Genealogy: Laughing With The Sinners and Crying With The Saints

Trying to find cemeteries in Cambria County, Pennsylvania proved to be more difficult than finding a specific stone within those cemeteries.  I was able to locate and visit two cemeteries but it was with some difficulty and pure luck.  It became a running gag to see a church and compare the name of that church with the graveyard that was inevitably located next to it.  More times than not the two held the names of different saints.  We shared many a laugh over this on this particular quest.  Also, it did not help that I did not know the boundaries of Cambria County so I believe my not knowing which towns were in and which were not played into some of my difficulties.

A quick search of a church directory for Cambria County shows forty-seven Catholic Churches in the county, 32 of which are named for various saints and sometimes a certain name could be used more than once.

SS Peter & Paul Byzantine Catholic Church
St. Agnes Church
St. Aloysius Church
St. Anthony’s
St. Augustine
St. Barnabas
St. Bartholomew
St. Benedict Church
St. Benedict Roman Catholic Church
St. Casimir & Emerich
St. Charles Roman Catholic
St. Columba Church
St. Demetrius Church
St. Francis Xavier Catholic Church
St. Gregory
St. John Gualbert Cathedral
St. John Roman Catholic Church
St. John the Baptist Roman Catholic Church
St. John’s Vianney
St. Joseph’s Catholic Church
St. Mary’s Byzantine Catholic Church
St. Mary’s Church
St. Michael Catholic Church – Byzantine Rite
St. Michael Roman Catholic Church
St. Michael’s
St. Monica
St. Nicholas Byzantine Catholic Church
St. Patrick’s
St. Rochus’ Roman Catholic Church
St. Stephen’s
St. Therese

There was one church I hoped to find for more reasons than to walk the graveyard associated with it.  Fifty years ago this month I was baptized at Sacred Heart Church.  When I received Communion in sixth grade (I was a late bloomer but that’s a blog for another day), my Ma reached out to the church to obtain a certificate of baptism.  Looking at the certificate now – I shake my head at the various inaccuracies.  My name is spelled wrong.  My place of birth is incorrect.  Those things are so frustrating because I know the difficulties genealogy researchers face when trying to find the “passage to America” documentation for relatives with misspelled names.  But, I digress.  The certificate clearly notes the church: Sacred Heart Church, PO Box 326, Elmora, PA 15737.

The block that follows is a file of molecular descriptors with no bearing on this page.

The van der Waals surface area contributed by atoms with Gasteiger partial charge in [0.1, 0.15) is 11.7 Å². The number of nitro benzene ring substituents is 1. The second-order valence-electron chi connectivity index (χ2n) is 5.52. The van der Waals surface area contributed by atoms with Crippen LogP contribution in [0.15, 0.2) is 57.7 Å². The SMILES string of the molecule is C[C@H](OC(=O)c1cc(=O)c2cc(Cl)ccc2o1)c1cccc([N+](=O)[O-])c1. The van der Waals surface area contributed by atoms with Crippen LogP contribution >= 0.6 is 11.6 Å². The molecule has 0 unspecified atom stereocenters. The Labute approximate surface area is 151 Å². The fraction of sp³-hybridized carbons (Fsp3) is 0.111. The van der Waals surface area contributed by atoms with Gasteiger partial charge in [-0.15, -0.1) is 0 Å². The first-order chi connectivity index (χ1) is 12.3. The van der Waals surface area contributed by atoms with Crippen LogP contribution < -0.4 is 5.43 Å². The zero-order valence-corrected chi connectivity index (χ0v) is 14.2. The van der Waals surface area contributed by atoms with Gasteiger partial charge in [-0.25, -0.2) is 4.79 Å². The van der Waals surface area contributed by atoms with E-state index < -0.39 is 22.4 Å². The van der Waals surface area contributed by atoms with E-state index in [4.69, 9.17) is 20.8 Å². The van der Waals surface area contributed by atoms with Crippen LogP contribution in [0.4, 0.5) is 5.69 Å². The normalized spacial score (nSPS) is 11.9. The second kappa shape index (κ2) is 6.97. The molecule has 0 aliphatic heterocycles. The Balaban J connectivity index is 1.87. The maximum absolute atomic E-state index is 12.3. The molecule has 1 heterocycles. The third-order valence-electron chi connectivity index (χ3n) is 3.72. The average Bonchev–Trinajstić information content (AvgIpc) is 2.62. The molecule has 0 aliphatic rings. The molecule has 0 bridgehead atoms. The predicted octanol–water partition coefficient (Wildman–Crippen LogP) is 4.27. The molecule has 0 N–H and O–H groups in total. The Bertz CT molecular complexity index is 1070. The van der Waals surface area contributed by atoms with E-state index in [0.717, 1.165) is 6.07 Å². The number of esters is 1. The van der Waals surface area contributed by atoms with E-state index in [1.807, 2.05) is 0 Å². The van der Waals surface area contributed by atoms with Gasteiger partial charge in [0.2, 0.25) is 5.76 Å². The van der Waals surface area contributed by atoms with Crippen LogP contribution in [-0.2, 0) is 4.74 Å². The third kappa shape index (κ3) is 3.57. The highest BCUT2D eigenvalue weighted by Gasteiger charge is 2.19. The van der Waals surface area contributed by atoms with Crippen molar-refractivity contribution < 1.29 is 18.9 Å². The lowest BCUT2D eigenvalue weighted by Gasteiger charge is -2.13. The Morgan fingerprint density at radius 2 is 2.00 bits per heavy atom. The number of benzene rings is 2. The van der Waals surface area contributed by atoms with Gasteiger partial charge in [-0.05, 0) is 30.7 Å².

Elmora is an unincorporated community located within the township of West Carroll, Cambria County, Pennsylvania.  Per Wikipedia: “ Bakerton, is the official town name, but it has an address of Elmora with ZIP code 15737.”  That is interesting to me because we passed a sign for Bakerton and a separate sign for Elmora.  Elmora has its own Post Office, I saw that.  I do not think I will ever understand the complexities of towns, townships and cities in the great state of Pennsylvania.  Another quick use of the Google gives me this: The population in Elmora (zip 15737) is 101. There are 571 people per square mile aka population density.

With the town being so small, it was relatively simple to find the cemetery.  We drove through the “unincorporated community” but could not find it at first glance.  We were excited to see a church perched upon a hill but it was St Peter and Paul’s Orthodox church. Then we caught a glimpse of a sign for the cemetery!  I was confused as to why the Sacred Heart cemetery was located at Sts Peter and Paul’s.

I would later find that some of the graves I walked past (those facing the church) were in the Sts Peter and Paul cemetery while in the adjacent field and on the adjacent hill were graves facing the rising sun – that area was Sacred Heart Cemetery.  I could not find an actual church structure for Sacred Heart. Trying to do internet searches on the fly led us on a few goose chases.  One of those ended at Sacred Heart Roman Catholic Church in Altoona, PA.  We just missed Saturday evening Mass so there was no one around that I could ask for clarification.  I now know that Altoona is not part of Cambria County nor is Sacred Heart RC Church the same as Sacred Heart Church.  But that took a number of emails the week after I returned home.  I (dishearteningly) took a photo of my baptism certificate next to the Altoona church, just hoping that they were somehow connected.

Sacred Heart Cemetery is where my Grandparents and Great Grandparents are buried, along with other relatives.  Finding it was truly a success for that reason.  After leaving Sacred Heart Cemetery and randomly driving in no particular direction, we saw St Benedict’s Church – and it was the actual St Benedict’s Church I was looking for.  There, we found so many graves of relatives in my tree.  I have SO many pictures from both of those cemeteries.  I am excited to dive into the research on some of the similar surnames (but unknown individuals).

I eventually received an email back from Tony DeGol, Secretary of Communications for the Diocese of Altoona-Johnstown who noted that he thought I was referring to Sacred Heart Parish in Bakerton, which no longer exists.  The sacramental records from that parish may be available at Prince of Peace Parish in Northern Cambria.  I am planning a second trip to Cambria County later in the year.  I want to visit the Historical Society as well as Prince of Peace Parish.  I would love to find out the physical location of the church where I was baptized and maybe visit the spot.  I would also like to learn the history and fate of Sacred Heart Church of Elmora/Bakerton.

Until then, there is a ton of research necessary to sort out all of the information I found on this first venture.  It will allow me to figure out the more minute details I will search for on the next trip.

Have you ever traveled to do genealogy research?  How was your experience?  Let me know in the comments below!

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